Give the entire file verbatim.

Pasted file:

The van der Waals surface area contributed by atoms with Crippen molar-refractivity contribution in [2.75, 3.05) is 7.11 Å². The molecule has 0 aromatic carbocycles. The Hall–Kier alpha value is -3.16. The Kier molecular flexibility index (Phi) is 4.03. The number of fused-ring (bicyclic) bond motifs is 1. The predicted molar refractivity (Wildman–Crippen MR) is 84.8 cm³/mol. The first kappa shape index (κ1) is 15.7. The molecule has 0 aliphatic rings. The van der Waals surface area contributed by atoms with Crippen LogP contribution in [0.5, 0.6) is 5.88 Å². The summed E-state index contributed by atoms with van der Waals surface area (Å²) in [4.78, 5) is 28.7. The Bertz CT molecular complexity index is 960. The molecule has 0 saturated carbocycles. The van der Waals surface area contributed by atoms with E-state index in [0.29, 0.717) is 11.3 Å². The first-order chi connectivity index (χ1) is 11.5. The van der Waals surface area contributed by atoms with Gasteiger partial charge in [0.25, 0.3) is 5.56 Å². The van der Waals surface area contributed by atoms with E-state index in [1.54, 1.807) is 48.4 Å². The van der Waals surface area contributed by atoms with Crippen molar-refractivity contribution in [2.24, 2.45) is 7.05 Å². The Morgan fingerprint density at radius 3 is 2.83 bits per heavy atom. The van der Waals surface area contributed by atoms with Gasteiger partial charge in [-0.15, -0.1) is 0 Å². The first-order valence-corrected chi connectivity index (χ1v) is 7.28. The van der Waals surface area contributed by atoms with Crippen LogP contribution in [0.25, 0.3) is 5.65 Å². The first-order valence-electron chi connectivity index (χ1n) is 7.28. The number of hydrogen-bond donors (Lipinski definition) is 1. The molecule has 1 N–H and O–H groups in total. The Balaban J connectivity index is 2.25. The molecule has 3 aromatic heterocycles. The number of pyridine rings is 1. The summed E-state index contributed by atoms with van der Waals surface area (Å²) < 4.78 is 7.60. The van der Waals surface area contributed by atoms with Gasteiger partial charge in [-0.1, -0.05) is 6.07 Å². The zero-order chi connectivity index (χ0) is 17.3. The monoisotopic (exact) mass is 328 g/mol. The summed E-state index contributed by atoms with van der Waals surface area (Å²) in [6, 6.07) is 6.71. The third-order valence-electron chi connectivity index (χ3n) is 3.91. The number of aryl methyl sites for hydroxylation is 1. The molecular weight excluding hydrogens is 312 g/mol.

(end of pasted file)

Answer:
The van der Waals surface area contributed by atoms with Crippen molar-refractivity contribution in [2.75, 3.05) is 7.11 Å². The molecule has 0 aromatic carbocycles. The Hall–Kier alpha value is -3.16. The Kier molecular flexibility index (Phi) is 4.03. The number of fused-ring (bicyclic) bond motifs is 1. The predicted molar refractivity (Wildman–Crippen MR) is 84.8 cm³/mol. The first kappa shape index (κ1) is 15.7. The molecule has 0 aliphatic rings. The van der Waals surface area contributed by atoms with Crippen LogP contribution in [0.5, 0.6) is 5.88 Å². The summed E-state index contributed by atoms with van der Waals surface area (Å²) in [4.78, 5) is 28.7. The Bertz CT molecular complexity index is 960. The molecule has 0 saturated carbocycles. The van der Waals surface area contributed by atoms with E-state index in [0.29, 0.717) is 11.3 Å². The first-order chi connectivity index (χ1) is 11.5. The van der Waals surface area contributed by atoms with Gasteiger partial charge in [0.25, 0.3) is 5.56 Å². The van der Waals surface area contributed by atoms with E-state index in [1.54, 1.807) is 48.4 Å². The van der Waals surface area contributed by atoms with Crippen molar-refractivity contribution in [2.24, 2.45) is 7.05 Å². The Morgan fingerprint density at radius 3 is 2.83 bits per heavy atom. The van der Waals surface area contributed by atoms with Gasteiger partial charge in [-0.15, -0.1) is 0 Å². The first-order valence-corrected chi connectivity index (χ1v) is 7.28. The van der Waals surface area contributed by atoms with Crippen LogP contribution in [0.25, 0.3) is 5.65 Å². The first-order valence-electron chi connectivity index (χ1n) is 7.28. The number of hydrogen-bond donors (Lipinski definition) is 1. The molecule has 1 N–H and O–H groups in total. The Balaban J connectivity index is 2.25. The molecule has 3 aromatic heterocycles. The number of pyridine rings is 1. The summed E-state index contributed by atoms with van der Waals surface area (Å²) < 4.78 is 7.60. The van der Waals surface area contributed by atoms with Gasteiger partial charge in [-0.1, -0.05) is 6.07 Å². The zero-order chi connectivity index (χ0) is 17.3. The monoisotopic (exact) mass is 328 g/mol. The summed E-state index contributed by atoms with van der Waals surface area (Å²) in [6, 6.07) is 6.71. The third-order valence-electron chi connectivity index (χ3n) is 3.91. The number of aryl methyl sites for hydroxylation is 1. The molecular weight excluding hydrogens is 312 g/mol.